Gioni’s selection seemed to be one alternative history of art of which, he implies, there could be countless others. The accepted, western history of art includes two transformations, one in the 1860s which heralded Modernism and one a hundred years later, which brought about contemporary art. After gazing at its navel for a time during the 1970s, contemporary art moved on from examining the art world to everything beyond. Artists engaged intensely with theory, but not with materials and making. Contemporary art might be pleasing to the eye, but rarely sets out to be - and often tries not to be (sumptuous work is often disparaged as being mere ‘eye candy’). It might be art because the artist said it is, but there are no common features that enable it to be recognisable as belonging to a certain style. To the extent there is still such a thing as evolution of style attached to contemporary art, it is dictated by changes in technology, such as being able to print large scale colour photographs or the evolution from grainy black and white videos to high definition film. Whereas the development of art used to be linear, now it is horizontal, including encroaching into media normally associated with many other art forms. Gioni seemed to be demonstrating that since contemporary art does not need to be underpinned by Modernism, from this vantage point he can draw up an alternative history of art. The authorised, linear history is an illusion, art was never going anywhere and still isn’t.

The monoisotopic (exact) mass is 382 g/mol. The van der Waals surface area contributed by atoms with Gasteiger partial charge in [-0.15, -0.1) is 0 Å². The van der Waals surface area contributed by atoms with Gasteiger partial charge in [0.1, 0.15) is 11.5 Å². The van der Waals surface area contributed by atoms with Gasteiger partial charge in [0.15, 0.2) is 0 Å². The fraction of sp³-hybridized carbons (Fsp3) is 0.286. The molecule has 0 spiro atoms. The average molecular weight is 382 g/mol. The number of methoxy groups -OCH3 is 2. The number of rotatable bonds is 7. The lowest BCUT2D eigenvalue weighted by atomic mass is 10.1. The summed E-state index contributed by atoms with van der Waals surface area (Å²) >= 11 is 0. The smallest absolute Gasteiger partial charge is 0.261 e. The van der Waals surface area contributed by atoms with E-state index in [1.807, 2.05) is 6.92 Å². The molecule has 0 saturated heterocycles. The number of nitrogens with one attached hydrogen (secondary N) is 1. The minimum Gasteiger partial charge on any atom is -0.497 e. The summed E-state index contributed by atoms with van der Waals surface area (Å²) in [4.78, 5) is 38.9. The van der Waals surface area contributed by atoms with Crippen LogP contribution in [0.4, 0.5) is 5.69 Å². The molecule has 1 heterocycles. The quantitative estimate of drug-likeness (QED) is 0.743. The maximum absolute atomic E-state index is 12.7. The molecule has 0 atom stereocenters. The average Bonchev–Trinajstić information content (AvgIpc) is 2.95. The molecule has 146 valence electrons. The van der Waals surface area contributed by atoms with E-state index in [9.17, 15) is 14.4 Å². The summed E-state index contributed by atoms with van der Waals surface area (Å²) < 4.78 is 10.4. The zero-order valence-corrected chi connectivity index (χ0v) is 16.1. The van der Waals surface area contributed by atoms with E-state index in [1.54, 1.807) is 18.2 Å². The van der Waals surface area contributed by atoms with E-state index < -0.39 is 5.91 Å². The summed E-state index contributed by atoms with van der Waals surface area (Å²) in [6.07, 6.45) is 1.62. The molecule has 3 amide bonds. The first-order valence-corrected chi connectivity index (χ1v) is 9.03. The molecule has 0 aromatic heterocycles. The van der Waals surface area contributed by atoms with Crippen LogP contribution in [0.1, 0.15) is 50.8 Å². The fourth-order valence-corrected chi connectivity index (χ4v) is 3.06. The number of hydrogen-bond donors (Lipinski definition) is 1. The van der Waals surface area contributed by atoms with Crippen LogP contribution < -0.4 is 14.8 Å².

The trouble with this is that there is too much money tied up in the official canon. Not only that, all those visitors to the Biennale who were powering from one event to another in a water taxi at a hundred euros a throw (as if this were small change) have a vested interest in the creation and perpetuation of art stars. According to this narrative, like the heroic geniuses of the past, artists are like alchemists, except we now take it on trust: it isn’t because of what they have made but because of who they are. Once enough people buy into this self-anointed status, everything about them can be significant – even their unmade bed. Rather than the existing canon being abandoned, it is much more likely that a narrative of art history will be devised which incorporates outsider artists, so they can also be promoted and their work collected at the higher end of the market.

In the Doge’s Palace was an extraordinary Manet exhibition, including a one in a lifetime chance to see Olympia side by side with Titian’s The Venus of Urbino. When I told people I was taking time out to go there, they looked at me quizzically, as if I were slightly mad. I felt like somebody at a rock festival popping out to hear a bit of Mozart. It was a reminder that in its contemporary guise, art has completely re-invented itself. Outside the Palace, crowds of tourist were milling around in a Venice which, in a different way, has done much the same.